Learning how to store garlic is relatively easy and doesn’t change whether you’re commercially growing thousands of bulbs or just want your cooking garlic to remain fresh and viable for as long as possible.
If you’re growing your own garlic, you’ll need to let your bulbs dry and cure after harvesting before you store them.
While garlic is used in the kitchen, try not to store the bulk of your garlic there. The warmth and humidity can reduce storage life so many cooks keep their garlic stash elsewhere and bring garlic to the kitchen when needed for garlic recipes.
How to Store Garlic – the Basics
Most growers hang freshly-harvested bulbs in bundles of 5-10 plants, with stems, leaves, and roots still attached.
Garlic can be cured in any shaded area that is warm, dry, and well-ventilated; barns work great.
Garlic typically takes 4-6 weeks before it is dried and cured, although this will depend on local conditions, humidity, etc.
Once garlic is cured, stems and roots are cut away and any remaining dirt on bulbs is cleaned off, with the garlic now ready to be stored.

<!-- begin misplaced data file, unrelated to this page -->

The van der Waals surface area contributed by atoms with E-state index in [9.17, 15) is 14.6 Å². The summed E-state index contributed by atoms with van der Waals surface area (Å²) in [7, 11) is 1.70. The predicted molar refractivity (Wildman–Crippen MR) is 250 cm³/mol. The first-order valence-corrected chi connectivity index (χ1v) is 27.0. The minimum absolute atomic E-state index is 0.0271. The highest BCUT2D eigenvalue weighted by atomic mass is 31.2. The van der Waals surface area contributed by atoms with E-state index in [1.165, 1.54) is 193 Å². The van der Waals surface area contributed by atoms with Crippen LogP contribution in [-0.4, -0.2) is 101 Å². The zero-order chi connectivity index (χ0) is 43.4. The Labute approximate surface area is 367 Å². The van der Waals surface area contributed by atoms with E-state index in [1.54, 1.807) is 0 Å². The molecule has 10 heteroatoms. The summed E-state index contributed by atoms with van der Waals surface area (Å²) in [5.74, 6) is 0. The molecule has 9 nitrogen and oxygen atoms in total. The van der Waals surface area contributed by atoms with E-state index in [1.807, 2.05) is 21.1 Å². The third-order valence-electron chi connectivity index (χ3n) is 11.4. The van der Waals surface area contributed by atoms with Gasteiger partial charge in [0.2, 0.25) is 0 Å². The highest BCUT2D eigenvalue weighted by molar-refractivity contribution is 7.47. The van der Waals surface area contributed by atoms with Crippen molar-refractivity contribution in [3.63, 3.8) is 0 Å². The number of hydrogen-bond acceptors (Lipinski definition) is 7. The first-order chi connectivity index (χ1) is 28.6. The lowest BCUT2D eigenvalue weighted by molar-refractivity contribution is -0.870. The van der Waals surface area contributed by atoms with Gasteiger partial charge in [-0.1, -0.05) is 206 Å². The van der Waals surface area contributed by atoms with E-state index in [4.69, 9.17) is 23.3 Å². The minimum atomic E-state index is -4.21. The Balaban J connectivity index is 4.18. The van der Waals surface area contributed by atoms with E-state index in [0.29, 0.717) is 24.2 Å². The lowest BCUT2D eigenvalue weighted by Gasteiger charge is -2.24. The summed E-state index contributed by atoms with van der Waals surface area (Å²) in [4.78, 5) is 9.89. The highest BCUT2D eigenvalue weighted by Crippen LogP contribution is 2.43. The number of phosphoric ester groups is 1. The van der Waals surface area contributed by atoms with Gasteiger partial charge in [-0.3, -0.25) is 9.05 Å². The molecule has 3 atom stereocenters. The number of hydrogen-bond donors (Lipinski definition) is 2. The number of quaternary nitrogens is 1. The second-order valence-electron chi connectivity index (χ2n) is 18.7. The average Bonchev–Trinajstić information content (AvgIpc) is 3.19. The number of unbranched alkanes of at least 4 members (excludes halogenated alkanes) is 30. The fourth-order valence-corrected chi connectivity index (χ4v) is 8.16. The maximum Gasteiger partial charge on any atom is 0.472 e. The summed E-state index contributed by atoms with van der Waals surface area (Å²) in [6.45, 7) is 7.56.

Garlic should be stored in a cool, dry place, optimally with a temperature of about 55F to 65F. While it does need some ventilation while being stored, many recommend storing garlic in an unheated area of your home, basement, or workshop that isn’t subjected to fluctuating temperatures from home heating and air conditioning systems.
Brown paper bags and cardboard boxes work well to store garlic in, and bulbs should be placed loosely in both and not packed in tightly.
Never store garlic in a refrigerator or freezer and try to store the bulk of your garlic outside of the kitchen if you frequently cook with garlic, as it’s best to bring in bulbs of garlic to the kitchen as needed since cooking areas tend to be warmer and more humid than other areas.